FIRESIDE CHAT: U.S. banking regulators call out APIs as embodying an attack surface full of risk

By Byron V. Acohido

APIs have been a linchpin as far as accelerating digital transformation — but they’ve also exponentially expanded the attack surface of modern business networks.

Related: Why ‘attack surface management’ has become crucial

The resultant benefits-vs-risks gap has not surprisingly attracted the full attention of cyber criminals who now routinely leverage API weaknesses in all phases of sophisticated, multi-stage network attacks.

The collateral damage has escalated to the point where federal regulators have been compelled to step in.

Last October the FFIEC explicitly called out APIs as an attack surface that must, henceforth, comply with a new set of API management practices.

Guest expert: Richard Bird, Chief Security Officer, Traceable

I had the chance to visit with Richard Bird, Chief Security Officer at, which supplies security systems designed  to protect APIs from the next generation of attacks.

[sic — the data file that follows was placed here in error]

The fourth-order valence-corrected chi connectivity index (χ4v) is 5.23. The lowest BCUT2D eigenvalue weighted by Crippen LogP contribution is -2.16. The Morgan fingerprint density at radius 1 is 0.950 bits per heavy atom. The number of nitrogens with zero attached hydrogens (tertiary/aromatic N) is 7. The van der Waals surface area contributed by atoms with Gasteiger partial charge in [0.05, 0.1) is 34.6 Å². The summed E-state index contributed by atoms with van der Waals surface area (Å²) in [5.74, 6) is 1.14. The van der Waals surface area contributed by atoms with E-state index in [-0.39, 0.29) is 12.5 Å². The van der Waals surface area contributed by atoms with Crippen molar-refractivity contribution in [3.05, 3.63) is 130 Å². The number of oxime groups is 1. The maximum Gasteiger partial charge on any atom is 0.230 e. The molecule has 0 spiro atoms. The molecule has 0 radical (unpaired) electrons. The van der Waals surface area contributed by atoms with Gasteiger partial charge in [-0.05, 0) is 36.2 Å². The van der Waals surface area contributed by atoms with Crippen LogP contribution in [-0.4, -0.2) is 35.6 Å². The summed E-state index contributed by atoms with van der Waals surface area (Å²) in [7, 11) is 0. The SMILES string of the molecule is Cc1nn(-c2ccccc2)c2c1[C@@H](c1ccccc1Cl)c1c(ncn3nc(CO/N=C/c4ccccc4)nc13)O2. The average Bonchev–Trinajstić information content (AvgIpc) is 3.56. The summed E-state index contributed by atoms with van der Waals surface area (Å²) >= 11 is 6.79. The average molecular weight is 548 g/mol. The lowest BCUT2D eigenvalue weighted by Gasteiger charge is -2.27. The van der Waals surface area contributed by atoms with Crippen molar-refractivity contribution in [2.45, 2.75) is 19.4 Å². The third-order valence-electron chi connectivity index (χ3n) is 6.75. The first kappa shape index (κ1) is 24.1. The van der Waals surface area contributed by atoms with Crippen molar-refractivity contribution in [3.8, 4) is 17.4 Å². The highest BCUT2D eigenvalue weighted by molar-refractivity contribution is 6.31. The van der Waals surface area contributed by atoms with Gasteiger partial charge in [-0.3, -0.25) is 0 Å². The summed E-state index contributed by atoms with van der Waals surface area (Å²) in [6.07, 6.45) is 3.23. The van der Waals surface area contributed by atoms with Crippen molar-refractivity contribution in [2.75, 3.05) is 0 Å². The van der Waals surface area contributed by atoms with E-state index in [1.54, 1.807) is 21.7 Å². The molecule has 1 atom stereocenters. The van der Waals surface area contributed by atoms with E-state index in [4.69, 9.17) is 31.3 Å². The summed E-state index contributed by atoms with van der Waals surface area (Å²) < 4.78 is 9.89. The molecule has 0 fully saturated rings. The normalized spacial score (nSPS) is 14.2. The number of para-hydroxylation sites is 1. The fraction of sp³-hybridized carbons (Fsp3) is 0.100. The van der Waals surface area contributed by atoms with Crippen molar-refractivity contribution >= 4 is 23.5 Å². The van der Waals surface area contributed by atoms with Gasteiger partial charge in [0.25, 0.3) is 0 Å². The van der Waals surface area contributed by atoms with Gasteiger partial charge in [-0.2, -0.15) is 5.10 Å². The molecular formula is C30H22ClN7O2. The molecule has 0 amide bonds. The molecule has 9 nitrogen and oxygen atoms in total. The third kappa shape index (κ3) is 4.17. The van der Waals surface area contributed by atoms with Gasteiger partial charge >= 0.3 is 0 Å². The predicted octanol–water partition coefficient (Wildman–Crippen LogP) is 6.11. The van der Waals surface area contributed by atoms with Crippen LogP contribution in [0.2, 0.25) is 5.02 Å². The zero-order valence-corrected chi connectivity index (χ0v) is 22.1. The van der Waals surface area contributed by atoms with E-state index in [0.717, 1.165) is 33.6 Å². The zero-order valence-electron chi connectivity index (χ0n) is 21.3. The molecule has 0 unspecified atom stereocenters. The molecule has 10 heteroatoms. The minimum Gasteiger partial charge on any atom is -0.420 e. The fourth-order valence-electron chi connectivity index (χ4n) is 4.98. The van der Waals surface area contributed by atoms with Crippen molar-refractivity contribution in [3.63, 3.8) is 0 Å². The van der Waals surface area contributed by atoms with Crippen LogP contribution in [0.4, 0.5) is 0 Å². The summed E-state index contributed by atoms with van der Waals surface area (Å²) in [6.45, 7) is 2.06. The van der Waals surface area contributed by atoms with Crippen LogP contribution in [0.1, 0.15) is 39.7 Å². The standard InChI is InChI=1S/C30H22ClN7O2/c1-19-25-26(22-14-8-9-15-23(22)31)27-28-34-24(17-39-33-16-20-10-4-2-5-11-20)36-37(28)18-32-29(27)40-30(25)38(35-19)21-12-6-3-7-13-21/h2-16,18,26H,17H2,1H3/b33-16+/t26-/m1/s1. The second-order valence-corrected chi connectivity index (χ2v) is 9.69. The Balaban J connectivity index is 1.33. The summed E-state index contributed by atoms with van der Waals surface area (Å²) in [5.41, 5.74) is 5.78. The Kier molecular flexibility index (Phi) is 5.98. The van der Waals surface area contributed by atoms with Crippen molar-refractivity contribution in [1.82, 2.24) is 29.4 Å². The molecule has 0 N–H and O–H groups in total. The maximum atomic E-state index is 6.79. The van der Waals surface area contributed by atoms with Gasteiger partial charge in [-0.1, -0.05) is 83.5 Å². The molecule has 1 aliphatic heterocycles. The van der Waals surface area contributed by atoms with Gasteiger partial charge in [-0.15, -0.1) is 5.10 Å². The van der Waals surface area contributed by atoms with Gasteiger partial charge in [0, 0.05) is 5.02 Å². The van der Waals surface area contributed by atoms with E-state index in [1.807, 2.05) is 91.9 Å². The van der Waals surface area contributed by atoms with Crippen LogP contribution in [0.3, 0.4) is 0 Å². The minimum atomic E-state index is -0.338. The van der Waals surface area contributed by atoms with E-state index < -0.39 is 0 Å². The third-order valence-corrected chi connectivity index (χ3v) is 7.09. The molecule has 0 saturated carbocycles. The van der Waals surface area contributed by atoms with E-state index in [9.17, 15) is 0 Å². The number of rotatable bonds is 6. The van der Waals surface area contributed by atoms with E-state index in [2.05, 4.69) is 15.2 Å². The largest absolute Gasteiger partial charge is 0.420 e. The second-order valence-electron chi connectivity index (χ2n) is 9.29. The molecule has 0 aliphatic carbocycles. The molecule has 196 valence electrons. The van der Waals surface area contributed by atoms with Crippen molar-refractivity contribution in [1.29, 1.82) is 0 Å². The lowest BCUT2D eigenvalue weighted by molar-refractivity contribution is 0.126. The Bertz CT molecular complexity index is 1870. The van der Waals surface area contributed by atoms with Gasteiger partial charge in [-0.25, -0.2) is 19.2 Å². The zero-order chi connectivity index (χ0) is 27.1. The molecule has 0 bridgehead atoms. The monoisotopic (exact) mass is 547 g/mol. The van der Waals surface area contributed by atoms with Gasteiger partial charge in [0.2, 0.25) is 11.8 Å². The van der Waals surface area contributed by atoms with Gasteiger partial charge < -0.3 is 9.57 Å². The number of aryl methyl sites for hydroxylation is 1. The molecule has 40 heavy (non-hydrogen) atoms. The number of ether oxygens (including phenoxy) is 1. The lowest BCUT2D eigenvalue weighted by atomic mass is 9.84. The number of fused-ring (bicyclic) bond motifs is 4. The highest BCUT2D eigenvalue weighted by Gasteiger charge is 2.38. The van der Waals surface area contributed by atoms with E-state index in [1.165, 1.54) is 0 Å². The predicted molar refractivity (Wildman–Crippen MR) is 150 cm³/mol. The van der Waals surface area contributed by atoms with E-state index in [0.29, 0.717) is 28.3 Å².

We discussed, in some detail, just how far the new rules go in requiring best practices for accessing and authenticating APIs. Bird also enlightened me about how and why this is just a first step in comprehensively mitigating API exposures. For a full drill down, please give the accompanying podcast a listen.

There’s little doubt that the new FFIEC rules will materially raise the bar for API security. In the short run companies subject to federal financial institution jurisdiction will have to hustle to get their API act together; and in the long run other companies in other verticals should follow suit.

I’ll keep watch and keep reporting.


Pulitzer Prize-winning business journalist Byron V. Acohido is dedicated to fostering public awareness about how to make the Internet as private and secure as it ought to be.

(LW provides consulting services to the vendors we cover.)

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